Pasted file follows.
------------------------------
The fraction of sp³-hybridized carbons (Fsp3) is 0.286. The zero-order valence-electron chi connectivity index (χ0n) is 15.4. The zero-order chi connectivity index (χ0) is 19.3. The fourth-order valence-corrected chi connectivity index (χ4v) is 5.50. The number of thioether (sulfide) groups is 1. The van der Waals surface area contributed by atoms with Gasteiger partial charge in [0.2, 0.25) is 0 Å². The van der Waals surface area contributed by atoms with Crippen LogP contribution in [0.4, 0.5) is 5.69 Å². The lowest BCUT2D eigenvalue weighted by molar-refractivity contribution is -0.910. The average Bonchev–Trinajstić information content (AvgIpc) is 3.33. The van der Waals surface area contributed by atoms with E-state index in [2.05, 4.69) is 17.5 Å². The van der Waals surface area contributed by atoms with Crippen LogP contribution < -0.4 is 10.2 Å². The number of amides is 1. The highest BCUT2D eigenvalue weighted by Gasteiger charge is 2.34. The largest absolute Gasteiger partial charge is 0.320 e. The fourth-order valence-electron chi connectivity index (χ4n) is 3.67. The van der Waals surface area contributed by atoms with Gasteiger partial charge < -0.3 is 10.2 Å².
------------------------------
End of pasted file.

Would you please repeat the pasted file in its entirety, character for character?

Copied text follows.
The fraction of sp³-hybridized carbons (Fsp3) is 0.286. The zero-order valence-electron chi connectivity index (χ0n) is 15.4. The zero-order chi connectivity index (χ0) is 19.3. The fourth-order valence-corrected chi connectivity index (χ4v) is 5.50. The number of thioether (sulfide) groups is 1. The van der Waals surface area contributed by atoms with Gasteiger partial charge in [0.2, 0.25) is 0 Å². The van der Waals surface area contributed by atoms with Crippen LogP contribution in [0.4, 0.5) is 5.69 Å². The lowest BCUT2D eigenvalue weighted by molar-refractivity contribution is -0.910. The average Bonchev–Trinajstić information content (AvgIpc) is 3.33. The van der Waals surface area contributed by atoms with E-state index in [2.05, 4.69) is 17.5 Å². The van der Waals surface area contributed by atoms with Crippen LogP contribution < -0.4 is 10.2 Å². The number of amides is 1. The highest BCUT2D eigenvalue weighted by Gasteiger charge is 2.34. The largest absolute Gasteiger partial charge is 0.320 e. The fourth-order valence-electron chi connectivity index (χ4n) is 3.67. The van der Waals surface area contributed by atoms with Gasteiger partial charge < -0.3 is 10.2 Å².